New Englanders are about as fickle over the weather as the weather itself. We’re hot and cold over hot and cold. Many people adore the idea of winter until about New Year’s Day, and then they’re ready for the whole thing to be over. In reality, we know from experience that frigid temps and precipitation don’t really kick into gear until about late January. Instead of getting your thermals into a twist over the wind chill factor, channel your inner bear and prepare to do some hibernating. Many Northern cultures refer to basking in coziness with various terms, like the Danish “hygge” (pronounced “hoo-gah”) – it’s all about the art of being content and snug. Consider adding hot cocoa mix and yarn to your shopping list this season and learn a new skill to while away the dark hours. You may even have something handmade to show for it.
“Winter helps create that space to enjoy the little things in life,” says Jessica D’Avanza, who runs Stitch & Listen: A Knit & Crochet Meetup at Barrington Public Library. “I often feel like I have too much going on. Winter helps create that space to enjoy the little things in life.” RISD faculty member and fiber artist Polly Spenner concurs, “Winter lends itself to fiber arts through the pure coziness of wanting to be wrapped in fabric that I have sewn, stitched, and hand painted.” Carol McElory, a spinner, weaver, and knitter agrees: “Winter is my absolute favorite time of year! I love snow and cold weather, starry nights and all that!” And the best part: “Being able to wear all my warm wool creations!”
Like many, McElory has been knitting most of her life. “My nana taught me when I was a teenager. When my kids were young, we raised sheep and I learned how to take the raw wool and clean, dye, and spin it. I did a lot of spinning before I discovered weaving. I now have a large floor loom and enjoy creating woven goods like house decor, scarves, and baby blankets.” In addition to knitting for herself, McElory sells her handcrafted wares online at Etsy (Red Oak Fiber Arts) and at A Bee’s Buzz, a marketplace of antiques and crafts in Foster.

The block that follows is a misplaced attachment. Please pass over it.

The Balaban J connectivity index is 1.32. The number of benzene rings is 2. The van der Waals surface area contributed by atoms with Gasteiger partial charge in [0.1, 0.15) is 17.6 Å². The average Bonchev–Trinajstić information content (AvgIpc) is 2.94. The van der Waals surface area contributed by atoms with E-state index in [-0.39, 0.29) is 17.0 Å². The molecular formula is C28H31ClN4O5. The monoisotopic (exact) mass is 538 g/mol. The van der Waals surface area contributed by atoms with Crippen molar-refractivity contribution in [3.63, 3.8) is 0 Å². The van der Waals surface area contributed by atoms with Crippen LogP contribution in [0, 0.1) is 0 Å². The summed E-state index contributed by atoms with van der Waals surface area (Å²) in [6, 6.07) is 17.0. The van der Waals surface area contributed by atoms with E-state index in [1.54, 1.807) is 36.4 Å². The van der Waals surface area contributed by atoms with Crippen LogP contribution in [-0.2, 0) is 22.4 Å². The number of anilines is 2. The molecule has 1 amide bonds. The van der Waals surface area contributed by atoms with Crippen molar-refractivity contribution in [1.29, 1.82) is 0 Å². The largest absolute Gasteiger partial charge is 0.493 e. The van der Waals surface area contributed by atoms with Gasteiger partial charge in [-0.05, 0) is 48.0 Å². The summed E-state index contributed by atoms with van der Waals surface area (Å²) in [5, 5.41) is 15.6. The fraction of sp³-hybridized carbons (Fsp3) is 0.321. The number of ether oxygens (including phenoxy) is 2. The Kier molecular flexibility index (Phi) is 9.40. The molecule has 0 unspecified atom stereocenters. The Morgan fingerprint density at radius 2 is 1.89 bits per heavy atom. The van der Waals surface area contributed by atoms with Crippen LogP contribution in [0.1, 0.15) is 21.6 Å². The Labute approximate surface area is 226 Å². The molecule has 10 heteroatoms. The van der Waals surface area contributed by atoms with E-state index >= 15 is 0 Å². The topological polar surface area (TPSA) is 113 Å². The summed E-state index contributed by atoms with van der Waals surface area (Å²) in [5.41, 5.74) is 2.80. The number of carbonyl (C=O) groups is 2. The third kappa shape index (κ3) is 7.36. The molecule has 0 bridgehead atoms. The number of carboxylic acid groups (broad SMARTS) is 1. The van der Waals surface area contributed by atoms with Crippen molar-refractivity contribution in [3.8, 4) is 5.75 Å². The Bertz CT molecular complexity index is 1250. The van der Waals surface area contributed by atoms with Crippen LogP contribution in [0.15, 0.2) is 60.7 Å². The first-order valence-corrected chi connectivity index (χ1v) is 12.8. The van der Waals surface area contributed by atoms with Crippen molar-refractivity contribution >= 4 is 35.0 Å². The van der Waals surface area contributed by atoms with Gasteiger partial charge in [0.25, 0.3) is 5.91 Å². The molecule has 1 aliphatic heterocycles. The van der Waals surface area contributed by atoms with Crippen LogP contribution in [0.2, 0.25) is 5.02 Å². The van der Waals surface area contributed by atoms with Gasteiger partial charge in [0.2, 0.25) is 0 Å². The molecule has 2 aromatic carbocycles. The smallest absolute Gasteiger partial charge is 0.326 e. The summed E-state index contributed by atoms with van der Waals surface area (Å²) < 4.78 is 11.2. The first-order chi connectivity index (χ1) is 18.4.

From the comfort of one’s couch, seat on the train, or soccer bench, there can also be activism. Recently via Instagram, Christine Chitnis of Providence ran a series of auctions of hand-knit goods to raise money for families separated at the border. “Knitters from all over the world participated, and we raised over $8,000 for RAICES, which provides free and low-cost legal services to underserved immigrant children, families, and refugees in Texas,” she explains.
According to the Craft Yarn Council (CYC), more than 50 million people know how to knit, crochet, or craft with yarn. Throughout the years, the CYC has performed countless surveys with hundreds of thousands of participants asking folks why they choose to spend their time knitting and crocheting. Time and time again the results point to relaxation coupled with satisfaction and purpose. A study from Mayo Clinic for the American Academy of Neurology showed that knitters have a reduced risk of memory loss, and another at Harvard Medical School revealed that needlework can elicit a calm, almost meditative state linked to lowered heart rate and blood pressure.
“Very wise friends suggested I learn to knit as a way to cope with my enormous, oppressive grief,” says Ann Hood, acclaimed author of The Knitting Circle, a novel based in personal tragic loss, camaraderie, and knitting. “As a Home Ec failure back in ninth grade, it would never have occurred to me to turn to something like knitting for comfort, but it was exactly what I needed. I’ve been knitting non-stop ever since.” Hood has since authored other books on the craft including Kitchen Yarns: Notes on Life, Love, and Food, and adds that as soon as summer wanes, she begins knitting like mad. “I do like getting snowed in and having hours and hours to knit.”
There’s also a social aspect, for those who want to take part in classes or enjoy others’ company while creating. “There are not many places you can go where you can be surrounded by every age and demographic and still have a common bond and language. Knitting and making gives us that ability,” says Erica Smith, an instructor at Barrington’s Knit One Quilt Too shop. “On a Saturday morning during one of our knit-a-longs, the table will be surrounded by women who all have a similar passion for knitting and craft.”